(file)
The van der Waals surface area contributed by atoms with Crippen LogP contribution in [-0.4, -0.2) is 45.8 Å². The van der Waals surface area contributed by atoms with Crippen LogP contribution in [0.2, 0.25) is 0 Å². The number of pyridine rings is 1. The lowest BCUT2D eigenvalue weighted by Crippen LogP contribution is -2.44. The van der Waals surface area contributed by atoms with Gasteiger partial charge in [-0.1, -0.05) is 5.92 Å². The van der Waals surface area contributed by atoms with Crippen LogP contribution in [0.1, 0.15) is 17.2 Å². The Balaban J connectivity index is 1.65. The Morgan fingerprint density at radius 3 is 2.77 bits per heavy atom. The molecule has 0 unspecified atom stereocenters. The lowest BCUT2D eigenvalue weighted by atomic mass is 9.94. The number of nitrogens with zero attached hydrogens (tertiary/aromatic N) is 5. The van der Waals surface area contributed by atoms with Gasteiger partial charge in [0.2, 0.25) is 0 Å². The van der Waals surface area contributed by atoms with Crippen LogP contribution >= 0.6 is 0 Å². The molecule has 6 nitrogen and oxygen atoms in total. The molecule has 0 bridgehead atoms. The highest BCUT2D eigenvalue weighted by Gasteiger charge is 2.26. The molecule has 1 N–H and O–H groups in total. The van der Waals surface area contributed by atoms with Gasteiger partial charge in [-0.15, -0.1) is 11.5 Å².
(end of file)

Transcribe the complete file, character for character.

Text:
The van der Waals surface area contributed by atoms with Crippen LogP contribution in [-0.4, -0.2) is 45.8 Å². The van der Waals surface area contributed by atoms with Crippen LogP contribution in [0.2, 0.25) is 0 Å². The number of pyridine rings is 1. The lowest BCUT2D eigenvalue weighted by Crippen LogP contribution is -2.44. The van der Waals surface area contributed by atoms with Gasteiger partial charge in [-0.1, -0.05) is 5.92 Å². The van der Waals surface area contributed by atoms with Crippen LogP contribution in [0.1, 0.15) is 17.2 Å². The Balaban J connectivity index is 1.65. The Morgan fingerprint density at radius 3 is 2.77 bits per heavy atom. The molecule has 0 unspecified atom stereocenters. The lowest BCUT2D eigenvalue weighted by atomic mass is 9.94. The number of nitrogens with zero attached hydrogens (tertiary/aromatic N) is 5. The van der Waals surface area contributed by atoms with Gasteiger partial charge in [0.2, 0.25) is 0 Å². The van der Waals surface area contributed by atoms with Crippen LogP contribution >= 0.6 is 0 Å². The molecule has 6 nitrogen and oxygen atoms in total. The molecule has 0 bridgehead atoms. The highest BCUT2D eigenvalue weighted by Gasteiger charge is 2.26. The molecule has 1 N–H and O–H groups in total. The van der Waals surface area contributed by atoms with Gasteiger partial charge in [-0.15, -0.1) is 11.5 Å².